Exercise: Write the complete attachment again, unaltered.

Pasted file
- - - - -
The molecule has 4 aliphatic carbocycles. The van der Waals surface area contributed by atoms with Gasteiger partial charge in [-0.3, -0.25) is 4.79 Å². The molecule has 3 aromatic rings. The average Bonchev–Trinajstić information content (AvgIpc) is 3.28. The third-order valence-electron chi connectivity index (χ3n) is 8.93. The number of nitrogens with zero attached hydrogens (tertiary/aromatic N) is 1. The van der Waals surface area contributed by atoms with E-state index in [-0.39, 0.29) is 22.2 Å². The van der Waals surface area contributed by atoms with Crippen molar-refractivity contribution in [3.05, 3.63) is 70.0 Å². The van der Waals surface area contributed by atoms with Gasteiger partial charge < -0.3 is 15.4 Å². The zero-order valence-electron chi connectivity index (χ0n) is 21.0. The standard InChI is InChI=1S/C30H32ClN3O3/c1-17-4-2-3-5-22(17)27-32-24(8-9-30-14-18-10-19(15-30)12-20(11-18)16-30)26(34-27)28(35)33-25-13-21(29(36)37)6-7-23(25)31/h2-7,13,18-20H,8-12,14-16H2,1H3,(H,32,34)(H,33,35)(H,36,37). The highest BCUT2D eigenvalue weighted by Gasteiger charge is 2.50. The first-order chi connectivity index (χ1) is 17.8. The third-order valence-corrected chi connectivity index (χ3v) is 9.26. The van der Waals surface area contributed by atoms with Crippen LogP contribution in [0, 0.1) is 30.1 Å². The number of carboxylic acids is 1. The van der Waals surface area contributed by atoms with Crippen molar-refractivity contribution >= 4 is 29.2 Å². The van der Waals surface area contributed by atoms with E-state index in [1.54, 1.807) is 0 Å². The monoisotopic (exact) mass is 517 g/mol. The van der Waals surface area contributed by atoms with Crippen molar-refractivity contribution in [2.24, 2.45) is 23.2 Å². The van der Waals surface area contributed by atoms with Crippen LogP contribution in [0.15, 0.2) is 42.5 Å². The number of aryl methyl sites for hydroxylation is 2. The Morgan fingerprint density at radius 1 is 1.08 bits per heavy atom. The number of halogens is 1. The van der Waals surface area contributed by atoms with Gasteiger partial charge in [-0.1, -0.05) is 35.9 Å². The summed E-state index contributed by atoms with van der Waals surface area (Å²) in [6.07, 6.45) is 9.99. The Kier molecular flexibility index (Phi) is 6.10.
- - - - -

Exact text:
The molecule has 4 aliphatic carbocycles. The van der Waals surface area contributed by atoms with Gasteiger partial charge in [-0.3, -0.25) is 4.79 Å². The molecule has 3 aromatic rings. The average Bonchev–Trinajstić information content (AvgIpc) is 3.28. The third-order valence-electron chi connectivity index (χ3n) is 8.93. The number of nitrogens with zero attached hydrogens (tertiary/aromatic N) is 1. The van der Waals surface area contributed by atoms with E-state index in [-0.39, 0.29) is 22.2 Å². The van der Waals surface area contributed by atoms with Crippen molar-refractivity contribution in [3.05, 3.63) is 70.0 Å². The van der Waals surface area contributed by atoms with Gasteiger partial charge < -0.3 is 15.4 Å². The zero-order valence-electron chi connectivity index (χ0n) is 21.0. The standard InChI is InChI=1S/C30H32ClN3O3/c1-17-4-2-3-5-22(17)27-32-24(8-9-30-14-18-10-19(15-30)12-20(11-18)16-30)26(34-27)28(35)33-25-13-21(29(36)37)6-7-23(25)31/h2-7,13,18-20H,8-12,14-16H2,1H3,(H,32,34)(H,33,35)(H,36,37). The highest BCUT2D eigenvalue weighted by Gasteiger charge is 2.50. The first-order chi connectivity index (χ1) is 17.8. The third-order valence-corrected chi connectivity index (χ3v) is 9.26. The van der Waals surface area contributed by atoms with Crippen LogP contribution in [0, 0.1) is 30.1 Å². The number of carboxylic acids is 1. The van der Waals surface area contributed by atoms with Crippen molar-refractivity contribution >= 4 is 29.2 Å². The van der Waals surface area contributed by atoms with E-state index in [1.54, 1.807) is 0 Å². The monoisotopic (exact) mass is 517 g/mol. The van der Waals surface area contributed by atoms with Crippen molar-refractivity contribution in [2.24, 2.45) is 23.2 Å². The van der Waals surface area contributed by atoms with Crippen LogP contribution in [0.15, 0.2) is 42.5 Å². The number of aryl methyl sites for hydroxylation is 2. The Morgan fingerprint density at radius 1 is 1.08 bits per heavy atom. The number of halogens is 1. The van der Waals surface area contributed by atoms with Gasteiger partial charge in [-0.1, -0.05) is 35.9 Å². The summed E-state index contributed by atoms with van der Waals surface area (Å²) in [6.07, 6.45) is 9.99. The Kier molecular flexibility index (Phi) is 6.10.